Focal’s CMS40s feature a 4-inch woofer and the same tweeter as found in the company’s CMS50 and CMS65s.
Focal makes automotive, pro audio and audiophile speakers that range from the Grande Utopia EM monitors, which cost as much as a house, to the company’s latest—and most affordable—studio speaker, the CMS40. Each CMS40 unit weighs in at 11 pounds and carries the same look and many features of the rest of the CMS near-field line, including internal magnetic shielding.
The front of the unit provides a large rotary gain control, power switch, 4-inch Polyglass cone woofer, split front-firing bass port and the same 1-inch aluminum/magnesium inverted-dome tweeter found on the the CMS50 and CMS65s. The rear carries a sensitivity switch (+4 dBu, 0, -10 dBv), low-frequency shelving (-2, 0, +2 dB; tunable from 0 to 450 Hz) and high-frequency shelving (-2, 0, +2dB; variable from 4.5k to 20k Hz). Each individual driver is powered by a 25-watt Class-A/B amplifier, and XLR and RCA inputs are included.
IN MY EARS
My first listening test was in a small space with the CMS40s placed on upfiring Primacoustic Recoil Stabilizers nearly three feet apart. I previously had the Focal CMS65s (6.5-inch woofer) set up in the same place, so I wasn’t expecting much when I truly fell in love with the larger speaker’s balance, smooth top end and extended lows. To my surprise, for such a small enclosure, the CMS40’s low end was full, while the top end and midrange were balanced, smooth and never strident.
Sure, they didn’t go as low or as loud as the CMS65s, but in this situation they were musical and perfect for the room. The stereo imaging was spot-on, with the center-panned items seeming to come directly from the wall in front of me. I liked how the speakers “disappeared” when I listened to a variety of source material and raw tracks.
I had the CMS SUB on hand so I decided to find out how the CMS40s would fare in a larger room with the subwoofer. The space I used is a medium-sized control room that houses an SSL 4056 G+ console and has proper acoustics. I set up the system and used Rational Acoustic’s Smaart software to adjust the polarity of the sub so that it was accurate at the listening position.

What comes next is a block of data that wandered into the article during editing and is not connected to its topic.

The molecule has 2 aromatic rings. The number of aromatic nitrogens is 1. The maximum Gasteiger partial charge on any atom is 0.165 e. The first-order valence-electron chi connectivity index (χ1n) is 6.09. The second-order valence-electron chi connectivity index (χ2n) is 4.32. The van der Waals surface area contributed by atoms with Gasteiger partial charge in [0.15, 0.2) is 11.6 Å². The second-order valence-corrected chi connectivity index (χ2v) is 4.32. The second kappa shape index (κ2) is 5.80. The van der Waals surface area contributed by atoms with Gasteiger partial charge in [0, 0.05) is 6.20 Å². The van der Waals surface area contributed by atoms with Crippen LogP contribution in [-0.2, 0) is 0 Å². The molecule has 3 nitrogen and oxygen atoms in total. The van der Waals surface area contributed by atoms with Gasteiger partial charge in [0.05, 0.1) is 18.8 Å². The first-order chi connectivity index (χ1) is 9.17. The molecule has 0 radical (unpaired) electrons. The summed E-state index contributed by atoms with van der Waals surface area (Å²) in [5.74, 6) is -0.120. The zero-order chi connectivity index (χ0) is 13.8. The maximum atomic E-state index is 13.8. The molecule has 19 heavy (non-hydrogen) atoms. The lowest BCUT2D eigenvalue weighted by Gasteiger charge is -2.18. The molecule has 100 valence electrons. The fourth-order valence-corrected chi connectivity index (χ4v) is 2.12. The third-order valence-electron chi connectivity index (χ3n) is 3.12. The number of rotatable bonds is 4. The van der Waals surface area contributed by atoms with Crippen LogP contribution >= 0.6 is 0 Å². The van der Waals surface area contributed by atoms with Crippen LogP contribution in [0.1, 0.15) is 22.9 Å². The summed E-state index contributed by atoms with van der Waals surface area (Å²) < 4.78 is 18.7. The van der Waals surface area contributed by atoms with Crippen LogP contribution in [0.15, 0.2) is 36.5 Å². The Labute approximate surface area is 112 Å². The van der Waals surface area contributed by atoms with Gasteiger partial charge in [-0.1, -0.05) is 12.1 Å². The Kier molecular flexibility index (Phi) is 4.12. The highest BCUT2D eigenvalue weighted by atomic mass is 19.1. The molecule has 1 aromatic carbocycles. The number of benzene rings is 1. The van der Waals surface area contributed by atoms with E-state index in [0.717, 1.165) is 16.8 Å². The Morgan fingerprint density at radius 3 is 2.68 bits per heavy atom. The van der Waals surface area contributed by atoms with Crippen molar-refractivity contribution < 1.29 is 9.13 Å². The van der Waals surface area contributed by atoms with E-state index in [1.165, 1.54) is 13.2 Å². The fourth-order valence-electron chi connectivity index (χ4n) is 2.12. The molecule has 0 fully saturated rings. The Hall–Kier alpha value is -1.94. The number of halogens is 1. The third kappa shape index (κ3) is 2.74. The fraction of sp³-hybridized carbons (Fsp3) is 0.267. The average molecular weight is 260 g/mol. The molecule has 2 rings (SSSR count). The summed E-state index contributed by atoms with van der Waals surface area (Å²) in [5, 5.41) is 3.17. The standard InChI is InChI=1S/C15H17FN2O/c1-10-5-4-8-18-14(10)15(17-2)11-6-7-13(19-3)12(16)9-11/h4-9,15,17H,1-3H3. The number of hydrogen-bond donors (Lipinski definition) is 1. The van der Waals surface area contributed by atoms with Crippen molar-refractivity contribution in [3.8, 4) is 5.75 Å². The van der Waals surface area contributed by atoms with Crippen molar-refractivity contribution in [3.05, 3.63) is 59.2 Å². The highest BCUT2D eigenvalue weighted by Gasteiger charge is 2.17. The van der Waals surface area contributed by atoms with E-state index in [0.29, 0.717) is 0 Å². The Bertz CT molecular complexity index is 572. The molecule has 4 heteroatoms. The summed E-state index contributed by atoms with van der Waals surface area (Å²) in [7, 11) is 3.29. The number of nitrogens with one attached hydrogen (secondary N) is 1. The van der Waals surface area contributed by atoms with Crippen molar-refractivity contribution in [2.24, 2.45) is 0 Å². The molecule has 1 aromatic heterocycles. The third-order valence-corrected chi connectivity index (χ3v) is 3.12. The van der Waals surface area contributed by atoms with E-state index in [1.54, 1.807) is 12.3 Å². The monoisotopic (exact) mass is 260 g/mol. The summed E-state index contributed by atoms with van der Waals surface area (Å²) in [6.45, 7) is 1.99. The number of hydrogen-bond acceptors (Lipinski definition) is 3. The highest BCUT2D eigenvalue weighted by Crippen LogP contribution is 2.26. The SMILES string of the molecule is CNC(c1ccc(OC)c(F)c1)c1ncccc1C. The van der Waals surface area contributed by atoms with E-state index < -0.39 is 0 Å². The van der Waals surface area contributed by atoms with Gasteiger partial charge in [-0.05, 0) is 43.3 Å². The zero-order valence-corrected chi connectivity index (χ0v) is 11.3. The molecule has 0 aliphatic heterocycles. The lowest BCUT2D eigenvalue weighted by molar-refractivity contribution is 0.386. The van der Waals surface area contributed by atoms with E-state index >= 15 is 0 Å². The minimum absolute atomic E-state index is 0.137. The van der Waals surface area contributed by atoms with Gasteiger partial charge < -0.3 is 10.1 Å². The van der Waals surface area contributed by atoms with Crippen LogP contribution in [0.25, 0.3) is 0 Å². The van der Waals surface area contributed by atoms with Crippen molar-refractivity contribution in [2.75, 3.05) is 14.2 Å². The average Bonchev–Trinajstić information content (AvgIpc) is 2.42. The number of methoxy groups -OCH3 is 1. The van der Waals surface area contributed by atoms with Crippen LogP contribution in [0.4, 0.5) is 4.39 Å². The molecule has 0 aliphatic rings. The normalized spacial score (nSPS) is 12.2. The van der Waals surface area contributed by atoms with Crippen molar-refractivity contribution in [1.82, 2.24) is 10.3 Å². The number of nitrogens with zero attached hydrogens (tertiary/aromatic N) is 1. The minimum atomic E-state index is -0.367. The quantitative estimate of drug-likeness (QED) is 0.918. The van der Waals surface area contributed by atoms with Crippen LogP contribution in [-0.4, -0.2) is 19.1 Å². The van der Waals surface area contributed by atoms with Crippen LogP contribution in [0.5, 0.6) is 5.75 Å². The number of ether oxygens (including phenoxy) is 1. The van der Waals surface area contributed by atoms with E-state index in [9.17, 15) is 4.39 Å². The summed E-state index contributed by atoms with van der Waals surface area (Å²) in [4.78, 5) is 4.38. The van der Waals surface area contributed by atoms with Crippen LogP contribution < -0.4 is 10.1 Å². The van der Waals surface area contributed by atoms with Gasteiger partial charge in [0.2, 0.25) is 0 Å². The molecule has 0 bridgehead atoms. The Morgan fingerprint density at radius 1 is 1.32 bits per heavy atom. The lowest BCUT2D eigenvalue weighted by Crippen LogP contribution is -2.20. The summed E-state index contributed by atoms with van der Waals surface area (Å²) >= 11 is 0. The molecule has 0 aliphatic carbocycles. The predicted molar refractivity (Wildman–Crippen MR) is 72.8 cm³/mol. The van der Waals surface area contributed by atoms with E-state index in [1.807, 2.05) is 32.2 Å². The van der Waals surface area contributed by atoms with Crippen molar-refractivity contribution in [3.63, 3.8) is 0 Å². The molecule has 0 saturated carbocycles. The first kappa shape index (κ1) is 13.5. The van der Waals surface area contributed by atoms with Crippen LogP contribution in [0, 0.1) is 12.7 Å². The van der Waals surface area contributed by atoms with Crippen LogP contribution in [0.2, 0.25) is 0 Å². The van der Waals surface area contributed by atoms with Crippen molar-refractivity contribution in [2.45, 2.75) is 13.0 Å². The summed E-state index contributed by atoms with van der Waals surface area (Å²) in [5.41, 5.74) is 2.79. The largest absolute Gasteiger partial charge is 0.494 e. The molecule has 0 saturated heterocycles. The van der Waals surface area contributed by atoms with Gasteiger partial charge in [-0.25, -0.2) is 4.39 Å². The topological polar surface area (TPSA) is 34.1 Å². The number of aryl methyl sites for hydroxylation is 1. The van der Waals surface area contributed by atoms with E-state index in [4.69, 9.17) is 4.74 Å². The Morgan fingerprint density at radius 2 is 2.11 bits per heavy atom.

While listening to a variety of sources, including a live drum recording, I quickly found that the CMS40s’ 25W amps became labored when I tried to gas the system to a point where I’d do critical loud listening, especially during transient peaks. There was some audible distortion as the clip light showed that I was pushing the level above the amp’s comfort level. To be fair, I thought this would be the case but wanted to see what these speakers could do when they were required to perform at high level.
TINY TONE KING
The CMS40s were surprising to me: It was a “wow” moment from the beginning. For starters, they produced an impressive amount of low end for this size of a cabinet. In addition, the CMS40s absolutely mimicked the consistency of mid- and high-end balance and detail that I had grown accustomed to in the CMS65s.
And I was not the only person who felt this way. In the process of a product review, I often like to invite other engineers whose ears I trust to a listening session to make sure my experience is verifiable. I simply put them in the room and step back with my mouth shut and my best “inscrutable reviewer” face on. To the last person, everyone noticed the imaging and the range of the system; some seriously asked me, “Where’s the sub?”
I often get asked the question, “What’s the best pair of monitors for less than $500?” My answer is always: “Save your money for a better pair in a higher price range or else you’ll end up buying your monitors twice.” With this in mind, the CMS40s are a great next affordable step up if you have a small studio space and you need an accurate transducer you can bet your career on.
Kevin Becka is
’s technical editor.
Click on the Product Summary box to view the CMS40 product page.